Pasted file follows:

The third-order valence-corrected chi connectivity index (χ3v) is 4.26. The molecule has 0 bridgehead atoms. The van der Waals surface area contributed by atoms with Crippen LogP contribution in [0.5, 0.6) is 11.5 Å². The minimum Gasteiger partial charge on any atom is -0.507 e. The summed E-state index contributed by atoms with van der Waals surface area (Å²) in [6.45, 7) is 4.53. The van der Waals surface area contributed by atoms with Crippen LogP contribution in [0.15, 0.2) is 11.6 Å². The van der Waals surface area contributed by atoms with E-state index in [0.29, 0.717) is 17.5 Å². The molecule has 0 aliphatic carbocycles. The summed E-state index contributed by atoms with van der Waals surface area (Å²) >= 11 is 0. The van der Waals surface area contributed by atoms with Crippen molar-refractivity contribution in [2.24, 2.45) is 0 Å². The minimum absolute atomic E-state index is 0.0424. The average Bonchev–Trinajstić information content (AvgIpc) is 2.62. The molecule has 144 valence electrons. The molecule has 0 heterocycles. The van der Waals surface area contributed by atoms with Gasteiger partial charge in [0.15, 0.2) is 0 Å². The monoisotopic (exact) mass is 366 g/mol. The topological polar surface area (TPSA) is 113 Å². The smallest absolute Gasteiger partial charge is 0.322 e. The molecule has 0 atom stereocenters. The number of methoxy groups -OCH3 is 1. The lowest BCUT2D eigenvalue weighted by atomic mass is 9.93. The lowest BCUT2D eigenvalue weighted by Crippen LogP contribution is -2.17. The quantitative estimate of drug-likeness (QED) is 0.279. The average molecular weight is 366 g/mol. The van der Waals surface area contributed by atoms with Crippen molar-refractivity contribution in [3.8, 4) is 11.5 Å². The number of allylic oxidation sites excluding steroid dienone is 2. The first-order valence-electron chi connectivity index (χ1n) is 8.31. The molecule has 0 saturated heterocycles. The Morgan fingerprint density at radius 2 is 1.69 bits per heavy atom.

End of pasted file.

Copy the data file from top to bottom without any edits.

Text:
The third-order valence-corrected chi connectivity index (χ3v) is 4.26. The molecule has 0 bridgehead atoms. The van der Waals surface area contributed by atoms with Crippen LogP contribution in [0.5, 0.6) is 11.5 Å². The minimum Gasteiger partial charge on any atom is -0.507 e. The summed E-state index contributed by atoms with van der Waals surface area (Å²) in [6.45, 7) is 4.53. The van der Waals surface area contributed by atoms with Crippen LogP contribution in [0.15, 0.2) is 11.6 Å². The van der Waals surface area contributed by atoms with E-state index in [0.29, 0.717) is 17.5 Å². The molecule has 0 aliphatic carbocycles. The summed E-state index contributed by atoms with van der Waals surface area (Å²) >= 11 is 0. The van der Waals surface area contributed by atoms with Crippen molar-refractivity contribution in [2.24, 2.45) is 0 Å². The minimum absolute atomic E-state index is 0.0424. The average Bonchev–Trinajstić information content (AvgIpc) is 2.62. The molecule has 144 valence electrons. The molecule has 0 heterocycles. The van der Waals surface area contributed by atoms with Gasteiger partial charge in [0.15, 0.2) is 0 Å². The monoisotopic (exact) mass is 366 g/mol. The topological polar surface area (TPSA) is 113 Å². The smallest absolute Gasteiger partial charge is 0.322 e. The molecule has 0 atom stereocenters. The number of methoxy groups -OCH3 is 1. The lowest BCUT2D eigenvalue weighted by atomic mass is 9.93. The lowest BCUT2D eigenvalue weighted by Crippen LogP contribution is -2.17. The quantitative estimate of drug-likeness (QED) is 0.279. The average molecular weight is 366 g/mol. The van der Waals surface area contributed by atoms with Crippen molar-refractivity contribution in [3.8, 4) is 11.5 Å². The number of allylic oxidation sites excluding steroid dienone is 2. The first-order valence-electron chi connectivity index (χ1n) is 8.31. The molecule has 0 saturated heterocycles. The Morgan fingerprint density at radius 2 is 1.69 bits per heavy atom.